About 40 members of the Gen. MacArthur Honor Guard Association visiting Tokyo to commemorate the 50th anniversary of his departure from Japan paid respects to Japan’s war dead Sunday at Chidorigafuchi National Cemetery for the War Dead in Tokyo’s Chiyoda Ward.
“We respect Japanese war dead. There were over 2 million men who lost their lives in the war, and we pray for them today,” said David Valley, one of the honor guard and the organizer of the visit. “Those people were, with few exceptions, not responsible for the war and were innocent victims.”
The unit was established in 1945 to perform the formal honor guard functions for Gen. Douglas MacArthur, Supreme Commander Allied Powers, and his family, staff and visiting dignitaries during the Allied Occupation. After implementing several reforms that remodeled Japanese society, MacArthur left Japan on April 16, 1951.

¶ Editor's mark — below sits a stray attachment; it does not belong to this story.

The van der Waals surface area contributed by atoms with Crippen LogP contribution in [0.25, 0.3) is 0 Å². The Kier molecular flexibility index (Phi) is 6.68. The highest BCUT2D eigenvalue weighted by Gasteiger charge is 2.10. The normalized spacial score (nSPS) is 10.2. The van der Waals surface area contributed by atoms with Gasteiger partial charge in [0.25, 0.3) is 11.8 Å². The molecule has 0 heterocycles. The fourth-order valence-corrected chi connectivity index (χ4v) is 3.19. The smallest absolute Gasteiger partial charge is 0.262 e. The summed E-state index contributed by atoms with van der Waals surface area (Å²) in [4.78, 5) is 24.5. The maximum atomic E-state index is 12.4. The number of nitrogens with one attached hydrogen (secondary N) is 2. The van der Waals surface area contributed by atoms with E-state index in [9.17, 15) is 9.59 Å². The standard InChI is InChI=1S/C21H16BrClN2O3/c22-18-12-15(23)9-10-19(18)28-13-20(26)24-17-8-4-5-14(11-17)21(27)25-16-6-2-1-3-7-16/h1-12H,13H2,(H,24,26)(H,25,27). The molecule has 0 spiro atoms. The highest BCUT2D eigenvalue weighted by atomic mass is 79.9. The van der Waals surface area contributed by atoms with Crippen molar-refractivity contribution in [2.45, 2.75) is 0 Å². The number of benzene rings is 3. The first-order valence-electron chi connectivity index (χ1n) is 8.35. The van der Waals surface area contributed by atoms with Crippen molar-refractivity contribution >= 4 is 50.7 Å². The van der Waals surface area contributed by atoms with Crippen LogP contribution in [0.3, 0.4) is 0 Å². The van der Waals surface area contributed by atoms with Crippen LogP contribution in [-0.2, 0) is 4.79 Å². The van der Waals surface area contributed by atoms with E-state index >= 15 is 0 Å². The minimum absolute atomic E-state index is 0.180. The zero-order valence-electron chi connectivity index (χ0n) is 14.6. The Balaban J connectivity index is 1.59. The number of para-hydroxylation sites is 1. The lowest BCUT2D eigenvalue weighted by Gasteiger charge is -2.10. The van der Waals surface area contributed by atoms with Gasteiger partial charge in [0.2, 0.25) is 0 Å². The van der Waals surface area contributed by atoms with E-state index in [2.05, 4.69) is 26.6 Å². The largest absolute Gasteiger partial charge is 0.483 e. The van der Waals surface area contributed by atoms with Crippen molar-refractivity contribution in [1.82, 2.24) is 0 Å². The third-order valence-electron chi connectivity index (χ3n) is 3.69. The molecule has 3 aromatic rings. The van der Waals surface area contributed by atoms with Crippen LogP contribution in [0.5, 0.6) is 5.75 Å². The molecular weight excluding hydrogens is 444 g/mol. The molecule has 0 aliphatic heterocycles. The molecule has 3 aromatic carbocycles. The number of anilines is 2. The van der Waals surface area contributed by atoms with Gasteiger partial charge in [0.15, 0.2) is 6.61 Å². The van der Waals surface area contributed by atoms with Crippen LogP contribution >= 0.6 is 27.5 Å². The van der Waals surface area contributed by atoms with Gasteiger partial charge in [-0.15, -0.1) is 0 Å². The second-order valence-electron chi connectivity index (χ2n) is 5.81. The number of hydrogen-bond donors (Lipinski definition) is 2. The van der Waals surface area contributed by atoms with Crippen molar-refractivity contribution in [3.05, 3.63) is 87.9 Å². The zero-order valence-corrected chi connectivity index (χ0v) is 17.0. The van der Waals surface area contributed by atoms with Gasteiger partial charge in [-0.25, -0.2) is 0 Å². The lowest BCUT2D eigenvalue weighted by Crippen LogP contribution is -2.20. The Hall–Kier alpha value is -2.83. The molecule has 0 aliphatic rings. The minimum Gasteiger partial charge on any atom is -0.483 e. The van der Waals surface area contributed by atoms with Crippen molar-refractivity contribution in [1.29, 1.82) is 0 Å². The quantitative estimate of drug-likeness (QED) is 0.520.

“We feel it is our obligation to maintain his legacy,” Valley said. “It is unfortunate that the young generations of Japan and the United States don’t know about Gen. MacArthur. I don’t think any man had as much impact on Japan as him.”
As members of the honor guard and their families watched, Valley and Joyce Lightner, the wife of another honor guard member, laid a wreath on a tomb representing Japan’s unknown war dead. The whole group then sang a rendition of “Amazing Grace.”
On Monday, the association will attend a ceremony at MacArthur Memorial Park at Atsugi Naval Air Station in Kanagawa Prefecture, where MacArthur first set foot on Japanese soil in August 1945. On Tuesday, the group will hold another ceremony in Tokyo’s Minato Ward that is expected to be attended by around 150 people, including U.S. military and Self-Defense Forces officers and people who supported the association’s visit to Japan.
Valley, who is also the author of “Gaijin Shogun, Gen. Douglas, Stepfather of Postwar Japan,” emphasized MacArthur’s contributions to Japan, including the establishment of a democratic constitution, implementation of land reform, and women’s suffrage.
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